It's time for Clinton — and Trump — to shut up about 2016 already
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Stunning. Breathtaking. Cringeworthy. Tone-deaf. Sad! (OK, maybe not the last one.)


These were just some of my reactions to former presidential candidate Hillary ClintonHillary Diane Rodham ClintonOvernight Defense: Government funding bill butts up against deadline | Pentagon reports eighth military COVID-19 death | Trump, Pentagon collide over anti-diversity training push Voters split on whether Trump, Biden will win first debate: poll New Monmouth poll finds Biden with 6-point lead MORE’s assessment of her own performance during the 2016 election during the Women in the World Summit this week. I think it reminded many in our country why she ultimately lost.

That is not to overlook the Russian hacking or the new emails that were discovered and announced publicly by FBI Director James Comey shortly before Election Day. On the contrary, my critique of Clinton’s self-assessment is that it revealed a certain pettiness and was so devoid of leadership and accountability that it lays bare how she may have handled herself as president.

However, unfortunately, she is not the only one continually talking about the 2016 election. Her opponent is as well.

President TrumpDonald John TrumpCensus Bureau intends to wrap up count on Oct. 5 despite judge's order Top House Republican calls for probe of source of NYT Trump tax documents New Yorkers report receiving ballots with wrong name, voter addresses MORE is also talking about his electoral victory – constantly. It has been reported that he has been handing out maps that reflect his electoral victory to reporters. Saying, “Aren’t you impressed by this map.” And asking The Washington Post to run his electoral victory map on their front page on his 100th day in office.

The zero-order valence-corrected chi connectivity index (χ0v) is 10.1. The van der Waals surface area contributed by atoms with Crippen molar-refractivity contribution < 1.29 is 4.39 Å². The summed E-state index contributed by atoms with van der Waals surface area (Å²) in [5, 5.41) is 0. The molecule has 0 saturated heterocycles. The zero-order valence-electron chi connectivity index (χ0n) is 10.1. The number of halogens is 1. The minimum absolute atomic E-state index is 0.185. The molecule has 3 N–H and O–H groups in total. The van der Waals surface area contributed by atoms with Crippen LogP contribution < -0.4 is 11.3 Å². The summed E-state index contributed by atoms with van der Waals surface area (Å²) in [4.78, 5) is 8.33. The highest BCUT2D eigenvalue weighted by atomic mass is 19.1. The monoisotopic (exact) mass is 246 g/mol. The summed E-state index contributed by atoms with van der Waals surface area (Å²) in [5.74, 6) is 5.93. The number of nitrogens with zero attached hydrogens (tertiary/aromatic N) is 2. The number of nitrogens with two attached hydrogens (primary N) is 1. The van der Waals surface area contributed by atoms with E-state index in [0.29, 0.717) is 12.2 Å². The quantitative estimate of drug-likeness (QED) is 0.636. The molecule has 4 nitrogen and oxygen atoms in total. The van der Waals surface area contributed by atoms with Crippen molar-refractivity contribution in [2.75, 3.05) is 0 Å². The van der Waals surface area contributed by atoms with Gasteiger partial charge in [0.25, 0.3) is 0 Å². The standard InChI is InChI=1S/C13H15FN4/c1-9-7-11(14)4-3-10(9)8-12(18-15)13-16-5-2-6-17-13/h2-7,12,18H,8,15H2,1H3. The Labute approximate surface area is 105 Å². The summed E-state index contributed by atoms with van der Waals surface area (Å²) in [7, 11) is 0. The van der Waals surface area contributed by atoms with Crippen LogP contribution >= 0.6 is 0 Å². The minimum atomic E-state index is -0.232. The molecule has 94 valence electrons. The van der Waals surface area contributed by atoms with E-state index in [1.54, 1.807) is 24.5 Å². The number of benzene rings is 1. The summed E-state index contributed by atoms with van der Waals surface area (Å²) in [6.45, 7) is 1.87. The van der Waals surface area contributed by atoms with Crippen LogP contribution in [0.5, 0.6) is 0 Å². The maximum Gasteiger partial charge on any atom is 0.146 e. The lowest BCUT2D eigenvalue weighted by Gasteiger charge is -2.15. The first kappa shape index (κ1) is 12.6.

America, we have a problem.


Our two finalists for election to the presidency of the United States are reacting to their respective loss and victory the same way that the 6-year-old kids I coach in soccer sometimes do. In fact, my 6-year-old soccer kids handle it better because, at the end of the game, they all say “good game” and shake the hands of the other team – no matter what.


Why can't we expect that from our leaders even at the high level that they operate?

Well, in fact, that's the very point. The reason why Donald Trump and Hillary Clinton should act, well, presidential in victory or loss is because of the consequential nature of the level that they operate. To do otherwise is further dividing our country, which continues to provide the opening for actors like Russia to once again exploit. We desperately need adults to rise to the huge challenges that we face. We need leaders to help heal our country.

The 21st century has brought our country new and great challenges. We have fellow citizens that are being left behind by the technological revolution and globalization. We have regimes like a North Korea that have nuclear devices and are working toward putting such devices on the top of an Intercontinental Ballistic Missile (ICBM) that has the potential to reach the United States. We have actors like Russia that are trying to undermine the United States wherever it can throughout the world and further divide us from within at home.